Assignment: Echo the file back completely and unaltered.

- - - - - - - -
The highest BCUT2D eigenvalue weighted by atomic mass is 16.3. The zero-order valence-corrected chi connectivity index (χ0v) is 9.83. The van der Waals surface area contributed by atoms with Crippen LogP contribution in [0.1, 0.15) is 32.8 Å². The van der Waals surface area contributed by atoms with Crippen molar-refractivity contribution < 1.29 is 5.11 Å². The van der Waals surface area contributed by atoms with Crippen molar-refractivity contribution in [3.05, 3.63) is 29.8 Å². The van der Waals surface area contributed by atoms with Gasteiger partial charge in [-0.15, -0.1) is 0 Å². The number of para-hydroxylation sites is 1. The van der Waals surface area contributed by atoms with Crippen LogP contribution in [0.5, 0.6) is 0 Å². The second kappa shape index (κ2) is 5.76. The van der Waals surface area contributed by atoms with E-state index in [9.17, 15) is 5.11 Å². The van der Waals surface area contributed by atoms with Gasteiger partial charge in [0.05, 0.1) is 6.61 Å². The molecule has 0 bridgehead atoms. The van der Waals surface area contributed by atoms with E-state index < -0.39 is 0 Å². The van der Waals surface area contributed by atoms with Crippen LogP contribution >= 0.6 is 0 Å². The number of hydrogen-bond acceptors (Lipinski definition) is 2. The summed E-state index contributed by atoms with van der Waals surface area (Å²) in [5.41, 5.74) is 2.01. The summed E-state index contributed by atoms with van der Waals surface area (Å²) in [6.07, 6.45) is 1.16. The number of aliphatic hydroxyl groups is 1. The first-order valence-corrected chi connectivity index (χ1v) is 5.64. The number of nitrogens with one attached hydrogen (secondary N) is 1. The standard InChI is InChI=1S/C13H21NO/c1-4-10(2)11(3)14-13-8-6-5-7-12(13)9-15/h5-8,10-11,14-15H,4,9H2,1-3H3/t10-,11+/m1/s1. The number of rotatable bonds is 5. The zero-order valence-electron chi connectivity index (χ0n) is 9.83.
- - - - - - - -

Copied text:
The highest BCUT2D eigenvalue weighted by atomic mass is 16.3. The zero-order valence-corrected chi connectivity index (χ0v) is 9.83. The van der Waals surface area contributed by atoms with Crippen LogP contribution in [0.1, 0.15) is 32.8 Å². The van der Waals surface area contributed by atoms with Crippen molar-refractivity contribution < 1.29 is 5.11 Å². The van der Waals surface area contributed by atoms with Crippen molar-refractivity contribution in [3.05, 3.63) is 29.8 Å². The van der Waals surface area contributed by atoms with Gasteiger partial charge in [-0.15, -0.1) is 0 Å². The number of para-hydroxylation sites is 1. The van der Waals surface area contributed by atoms with Crippen LogP contribution in [0.5, 0.6) is 0 Å². The second kappa shape index (κ2) is 5.76. The van der Waals surface area contributed by atoms with E-state index in [9.17, 15) is 5.11 Å². The van der Waals surface area contributed by atoms with Gasteiger partial charge in [0.05, 0.1) is 6.61 Å². The molecule has 0 bridgehead atoms. The van der Waals surface area contributed by atoms with E-state index < -0.39 is 0 Å². The van der Waals surface area contributed by atoms with Crippen LogP contribution >= 0.6 is 0 Å². The number of hydrogen-bond acceptors (Lipinski definition) is 2. The summed E-state index contributed by atoms with van der Waals surface area (Å²) in [5.41, 5.74) is 2.01. The summed E-state index contributed by atoms with van der Waals surface area (Å²) in [6.07, 6.45) is 1.16. The number of aliphatic hydroxyl groups is 1. The first-order valence-corrected chi connectivity index (χ1v) is 5.64. The number of nitrogens with one attached hydrogen (secondary N) is 1. The standard InChI is InChI=1S/C13H21NO/c1-4-10(2)11(3)14-13-8-6-5-7-12(13)9-15/h5-8,10-11,14-15H,4,9H2,1-3H3/t10-,11+/m1/s1. The number of rotatable bonds is 5. The zero-order valence-electron chi connectivity index (χ0n) is 9.83.